Selected Justifications:
Company Value of Item Pickup and Delivery by Contractor:  
We classified the company benefit from this arrangement as “high”.  The reason for this is that services in which pickup of items and delivery of these items is handled by a third party at no big costs to the company is a great deal for the company.  It gives the company an additional e commerce avenue for getting their products to customers- providing an additional source of revenue at little cost. Contractors, like Instacart, offering these services may treat the product purchasers as their clients, so fees are collected from the store customers.  According to Juggernaut, Instacart revenue comes from charging customers a delivery fee or fees from the Instacart Express program, along with markups of 15% or more on store prices.   This means that the company does not have to pay for the expensive “last mile”.  Furthermore, store employees will not have to be diverted from their store duties to pick-up and prepare items for delivery to the customer.  This kind of setup provides a convenient option for customers who may have otherwise have visited the store.  Furthermore, “customers” are still coming into the store. The hired “shoppers” that contractors (like Instacart) use, are potential customers themselves to the store.  Furthermore, according to Fortune Magazine, it is possible that Instacart is also receiving revenue from selling consumer data from customers who opted-in with interested companies.  This means that at a premium, companies have the ability to still have knowledge about their customers and make informed marketing and sales decisions despite not being the direct seller to the customer.    

Customer Value from Pickup at Locker:
            We classified the customer benefit from this arrangement as “medium”. The lockers are placed in convenient locations, so the trip to go retrieve the product is not normally an extra one. Another benefit for the customer is the fact that they can pick up the package on their own time. Where this differs from regular package deliver is the freedom of time allocation that the buyer receives. They are now able to go about their day and simply pick up their package from a location convenient for them at a time that is also convenient for them. The downsides for the customer in this situation is that they may still be waiting for relatively long periods of time for the arrival of their product, and they have to leave their residence to receive the product.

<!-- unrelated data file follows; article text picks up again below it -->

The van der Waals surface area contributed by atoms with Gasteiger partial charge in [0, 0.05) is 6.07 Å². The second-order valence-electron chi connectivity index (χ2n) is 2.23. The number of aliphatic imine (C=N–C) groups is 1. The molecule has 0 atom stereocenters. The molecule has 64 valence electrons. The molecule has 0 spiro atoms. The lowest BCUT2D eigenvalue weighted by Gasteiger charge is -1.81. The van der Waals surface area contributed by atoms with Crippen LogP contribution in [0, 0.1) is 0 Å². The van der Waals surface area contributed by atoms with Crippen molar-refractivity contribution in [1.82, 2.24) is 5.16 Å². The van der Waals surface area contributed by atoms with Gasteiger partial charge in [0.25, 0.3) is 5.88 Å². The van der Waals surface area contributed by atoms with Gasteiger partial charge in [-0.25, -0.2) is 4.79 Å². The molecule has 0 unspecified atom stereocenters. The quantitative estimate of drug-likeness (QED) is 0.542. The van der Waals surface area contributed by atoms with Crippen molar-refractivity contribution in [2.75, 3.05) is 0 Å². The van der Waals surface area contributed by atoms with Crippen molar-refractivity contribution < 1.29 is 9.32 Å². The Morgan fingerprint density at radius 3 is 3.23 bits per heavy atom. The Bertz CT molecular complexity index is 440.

Company Value from Customer In-Store Pickup:

            We classified the company benefit from this arrangement as “medium”. For the company, the last mile of delivery is the most expensive one. The reason that having the customer pick up their items at the store is so beneficial is the fact that it does not cost them anything for the last mile. An employee must simply go and pick up the package and get it ready, which does cost time. The last part that makes it overall beneficial for the company is the impulse buying aspect. When the customer picks up the item curbside or buys offline, it ruins the possibility of impulse buying. However, when the customer has to come inside and get their item, they are more likely to purchase something that beforehand they had no intentions of getting.  However, the company still has to divert employees or specifically assign employees in filling ecommerce orders, which can get expensive in a store not optimized for filling ecommerce orders.

Company Value of Delivering Items Themselves:

We classified the benefit of company delivering items through their own delivery systems as “low”. There is much extra cost and time involved in this vector. The company must purchase a fleet of delivery vehicles, hire workers, and plan an affect delivery system. In the extra time this costs on the company's side, whether it is analysis on the process, working with employees, or simply delivering the products- the time compounds quickly. Since other companies, such as UPS, specialize in delivery and have convenient options for large companies, that is normally a better option due to the ease and convenience of service.

Customer Value of Delivery by Contractor: